Exploring the architecture of the 70s and 80s
Kreuzberg was one of the poorer districts of West Berlin. While the whole Berlin was (and to some extent still is) slowly rebuilding after the WWII, the area of SO36 (the old postal code for the eastern part of Kreuzberg) started being renovated in the 1970s and 80s. For fans of modern architecture, Kotti is a very exciting place, where the creativity of the architects and the necessity of affordable social housing clashes. One of the most prominent buildings is Neues Kreuzberger Zentrum, a 1970s housing estate dominating the northern part of the square and towering over Adalbertstrasse. The Interbau Exhibition in 1987 contributed with the motto of ‘careful urban renovation’ and the buildings created as a part of this project are the ‘Wohnregal’ – ‘the living shelf’ at Admiralstrasse 16 and the apartment buildings at Fraenkelufer.
Summertime at Kotti offers the calm environment of the Freiluftkino Kreuzberg at Mariannenplatz 2, which is open every year from beginning of May until the end of August. The rest of the year, film lovers can visit Babylon Kino, a small cinema with two screening rooms hidden on Dresdener Strasse 126, which proudly shows movies in original language versions with (or without) German subtitles.
Bablyon Kino, Dresdener str. 126 10999 Berlin +(30) 61609693
FHXB Friedrichshain-Kreuzberg Museum
With its free entrance, this museum is a budget version for culture lovers. While offering a permanent exhibition on the history of Berlin’s districts Friedrichshain and Kreuzberg, the museum also organizes a lot of interesting events, debates and special tours.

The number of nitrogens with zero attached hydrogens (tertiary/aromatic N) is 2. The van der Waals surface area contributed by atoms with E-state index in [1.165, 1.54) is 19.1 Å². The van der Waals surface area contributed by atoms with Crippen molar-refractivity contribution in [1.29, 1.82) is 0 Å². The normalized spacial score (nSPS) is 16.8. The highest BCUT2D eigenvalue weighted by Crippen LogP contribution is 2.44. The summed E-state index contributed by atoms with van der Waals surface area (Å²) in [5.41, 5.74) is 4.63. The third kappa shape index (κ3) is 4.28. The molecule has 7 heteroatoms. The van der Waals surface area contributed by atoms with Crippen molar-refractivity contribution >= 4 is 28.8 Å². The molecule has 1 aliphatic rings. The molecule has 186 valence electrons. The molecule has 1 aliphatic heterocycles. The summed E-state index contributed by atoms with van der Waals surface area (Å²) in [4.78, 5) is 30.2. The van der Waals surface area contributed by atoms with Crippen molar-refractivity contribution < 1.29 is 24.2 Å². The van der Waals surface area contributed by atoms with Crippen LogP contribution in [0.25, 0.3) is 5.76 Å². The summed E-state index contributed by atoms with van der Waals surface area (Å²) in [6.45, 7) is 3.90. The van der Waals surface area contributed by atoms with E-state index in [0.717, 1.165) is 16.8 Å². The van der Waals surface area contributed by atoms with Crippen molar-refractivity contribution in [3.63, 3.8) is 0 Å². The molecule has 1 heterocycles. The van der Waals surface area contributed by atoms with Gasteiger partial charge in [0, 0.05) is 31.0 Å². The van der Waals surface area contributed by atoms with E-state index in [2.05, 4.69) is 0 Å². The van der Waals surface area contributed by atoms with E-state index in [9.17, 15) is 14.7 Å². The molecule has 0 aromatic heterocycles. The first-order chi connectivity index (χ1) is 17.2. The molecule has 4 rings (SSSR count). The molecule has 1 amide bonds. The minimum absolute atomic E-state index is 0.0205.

Partying at the legendary SO36
Named after the former post code of this part of Kreuzberg, SO36 has been a part of Berlin’s club scene for more than thirty years and is home to Berlin’s punk rock movement. In his Berlin period, David Bowie often visited the club with Iggy Pop. Nowadays, SO36 organizes not only concerts, but also Balkan music parties, roller discos, flea markets and a lot of different sorts of events, while still staying true to its punk origins.
(49) 30 61401306
Walking by the Landwehrkanal, the canal connected to the River Spree is a nice relaxing way to spend a sunny morning or afternoon. Whether you choose to take the Fraenkelufer street, walking past the Admiralbrücke, a popular meeting point and a hangout place for many street musicians, and taking a break at Böcklerpark; or Maybachufer in the other direction, to visit the Turkish market, which takes places every Tuesday and Friday, it’s always a nice way to spend your day off.
Right outside the northern entrance to the U-Bahnhof Kottbusser Tor, there is a vegetable and a fruit stand selling fresh goods almost 24/7. While some people might hesitate to buy possibly dirty food next to a busy crossroads, it is without doubt a nice representation of the community feeling present at Kotti.
Some of the best shawarma in Berlin
Not that there aren’t any other great shawarmas or döner kebabs in Berlin, but Lebanese restaurant Maroush at Adalbertstrasse 93 is however one of the best the city has to offer. Besides this, they also offer a wide variety of sweets, vegetarian meals such as falafel or halloumi, fresh orange juice and strong black Arabic tea. The downside is that it’s always crowded. But who could be surprised by that?
Search for secret bars
The mysterious Neues Kreuzberger Zentrum is a true labyrinth, which holds many hidden pubs and bars such as the Paloma Bar and Monarch Bar. Finding them is not easy and usually involves unmarked doors, flights of stairs and long corridors, but isn’t that part of the adventure?
Get Romantic at the 24-hour florist
For a first time visitor of Berlin, this might be one of the most surprising things to experience. A nonstop flower shop. What if there’s a flower emergency at 3 a.m.? You can always visit the florist at Kotti.
Discover Café Kotti
Originally a shady café, Café Kotti developed into a friendly meeting point after changing owners. Nowadays it’s a multicultural meeting spot, both colorful and vibrant.